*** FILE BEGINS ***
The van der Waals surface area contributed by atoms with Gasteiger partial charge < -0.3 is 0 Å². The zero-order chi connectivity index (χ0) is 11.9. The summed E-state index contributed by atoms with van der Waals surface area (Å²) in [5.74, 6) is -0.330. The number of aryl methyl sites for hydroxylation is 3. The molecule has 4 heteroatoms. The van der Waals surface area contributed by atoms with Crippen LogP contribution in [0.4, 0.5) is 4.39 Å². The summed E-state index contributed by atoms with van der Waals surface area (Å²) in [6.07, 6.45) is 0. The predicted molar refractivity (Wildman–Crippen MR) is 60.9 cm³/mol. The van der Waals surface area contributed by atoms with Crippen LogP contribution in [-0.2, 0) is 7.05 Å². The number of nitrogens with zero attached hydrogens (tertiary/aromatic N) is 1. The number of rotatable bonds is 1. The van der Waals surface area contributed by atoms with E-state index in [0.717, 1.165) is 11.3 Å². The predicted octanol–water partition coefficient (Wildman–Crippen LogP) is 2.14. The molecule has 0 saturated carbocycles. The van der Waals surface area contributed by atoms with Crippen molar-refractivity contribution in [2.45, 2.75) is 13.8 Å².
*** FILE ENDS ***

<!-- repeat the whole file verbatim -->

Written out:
The van der Waals surface area contributed by atoms with Gasteiger partial charge < -0.3 is 0 Å². The zero-order chi connectivity index (χ0) is 11.9. The summed E-state index contributed by atoms with van der Waals surface area (Å²) in [5.74, 6) is -0.330. The number of aryl methyl sites for hydroxylation is 3. The molecule has 4 heteroatoms. The van der Waals surface area contributed by atoms with Crippen LogP contribution in [0.4, 0.5) is 4.39 Å². The summed E-state index contributed by atoms with van der Waals surface area (Å²) in [6.07, 6.45) is 0. The predicted molar refractivity (Wildman–Crippen MR) is 60.9 cm³/mol. The van der Waals surface area contributed by atoms with Crippen LogP contribution in [-0.2, 0) is 7.05 Å². The number of nitrogens with zero attached hydrogens (tertiary/aromatic N) is 1. The number of rotatable bonds is 1. The van der Waals surface area contributed by atoms with E-state index in [0.717, 1.165) is 11.3 Å². The predicted octanol–water partition coefficient (Wildman–Crippen LogP) is 2.14. The molecule has 0 saturated carbocycles. The van der Waals surface area contributed by atoms with Crippen molar-refractivity contribution in [2.45, 2.75) is 13.8 Å².